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Prevalence of Helicobacter pylori in HIV-infected, HAART-naïve Ugandan children: a hospital-based survey

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dc.contributor.author Hestvik, Elin
dc.contributor.author Tylleskär, Thorkild
dc.contributor.author Ndeezi, Grace
dc.contributor.author Grahnquist, Lena
dc.contributor.author Olafsdottir, Edda
dc.contributor.author Tumwine, James K.
dc.contributor.author Kaddu-Mulindwa, Deogratias H.
dc.date.accessioned 2012-02-06T13:40:27Z
dc.date.available 2012-02-06T13:40:27Z
dc.date.issued 2011-06-30
dc.identifier.citation Journal of the International AIDS Society 2011, 14:34 en
dc.identifier.issn 1758-2652
dc.identifier.uri http://dx.doi.org/10.1186/1758-2652-14-34
dc.identifier.uri http://hdl.handle.net/1956/5559
dc.description.abstract Background: The aim of this survey was to determine the prevalence of and factors associated with Helicobacter pylori (H. pylori) colonization in HIV-infected, highly active antiretroviral therapy-naïve Ugandan children aged 0-12 years. Methods: In a hospital-based survey, 236 HIV-infected children were tested for H. pylori colonization using a faecal antigen test. A standardized interview with socio-demographic information and medical history was used to assess risk factors. A cluster of differentiation 4 (CD4) cell percentage was prevalent in most children. Results: The overall prevalence of H. pylori in the HIV-infected children was 22.5%. Age-specific prevalence was as follows: up to one year, 14.7%; 1-3 years, 30.9%; and 3-12 years, 20.7%. HIV-infected children who were more seriously affected by their disease (low CD4 cell percentage or WHO clinical stage II-IV) were less likely to be colonized with H. pylori. There was a trend for a lower prevalence of H. pylori in children who had taken antibiotics for the preceding two weeks (21.6%) than in those who had not taken antibiotics (35.7%). There was no statistically significant difference in prevalence by gender, housing, congested living, education of the female caretaker, drinking water or toilet facilities. Conclusions: HIV-infected, HAART-naïve Ugandan children had a lower prevalence of H. pylori colonization compared with apparently healthy Ugandan children (44.3%). Children with a low CD4 cell percentage and an advanced clinical stage of HIV had an even lower risk of H. pylori colonization. Treatment with antibiotics due to co-morbidity with infectious diseases is a possible explanation for the relatively low prevalence. en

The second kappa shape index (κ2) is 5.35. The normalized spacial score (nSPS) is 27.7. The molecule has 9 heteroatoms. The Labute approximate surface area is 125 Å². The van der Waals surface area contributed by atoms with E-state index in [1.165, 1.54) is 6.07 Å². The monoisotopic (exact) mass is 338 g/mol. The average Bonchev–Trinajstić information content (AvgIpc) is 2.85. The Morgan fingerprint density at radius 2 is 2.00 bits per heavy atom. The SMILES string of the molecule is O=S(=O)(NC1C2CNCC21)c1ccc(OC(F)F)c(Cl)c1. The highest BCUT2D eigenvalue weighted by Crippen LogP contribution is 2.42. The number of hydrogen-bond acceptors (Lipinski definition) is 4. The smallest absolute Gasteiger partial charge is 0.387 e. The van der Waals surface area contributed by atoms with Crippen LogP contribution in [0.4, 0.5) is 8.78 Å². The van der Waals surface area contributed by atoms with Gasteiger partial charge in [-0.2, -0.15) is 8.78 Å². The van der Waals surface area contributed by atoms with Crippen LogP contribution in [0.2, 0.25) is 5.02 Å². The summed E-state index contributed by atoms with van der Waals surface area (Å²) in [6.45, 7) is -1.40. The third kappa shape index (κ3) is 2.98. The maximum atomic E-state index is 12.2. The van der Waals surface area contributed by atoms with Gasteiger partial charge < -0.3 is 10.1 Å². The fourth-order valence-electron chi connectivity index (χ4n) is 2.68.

dc.language.iso eng en
dc.publisher BioMed Central en
dc.relation.ispartof <a href="http://hdl.handle.net/1956/5732" target="blank">Helicobacter pylori and faecal calprotectin in apparently healthy and HIV-infected Ugandan children</a> en
dc.rights Copyright 2011 Hestvik et al; licensee BioMed Central Ltd. en
dc.rights.uri http://creativecommons.org/licenses/by/2.0/ en
dc.title Prevalence of Helicobacter pylori in HIV-infected, HAART-naïve Ugandan children: a hospital-based survey en
dc.type Peer reviewed en
dc.type Journal article en
dc.subject.nsi VDP::Medical disciplines: 700::Health sciences: 800::Community medicine, Social medicine: 801 en
dc.type.version publishedVersion en


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Copyright 2011 Hestvik et al; licensee BioMed Central Ltd. Except where otherwise noted, this item's license is described as Copyright 2011 Hestvik et al; licensee BioMed Central Ltd.

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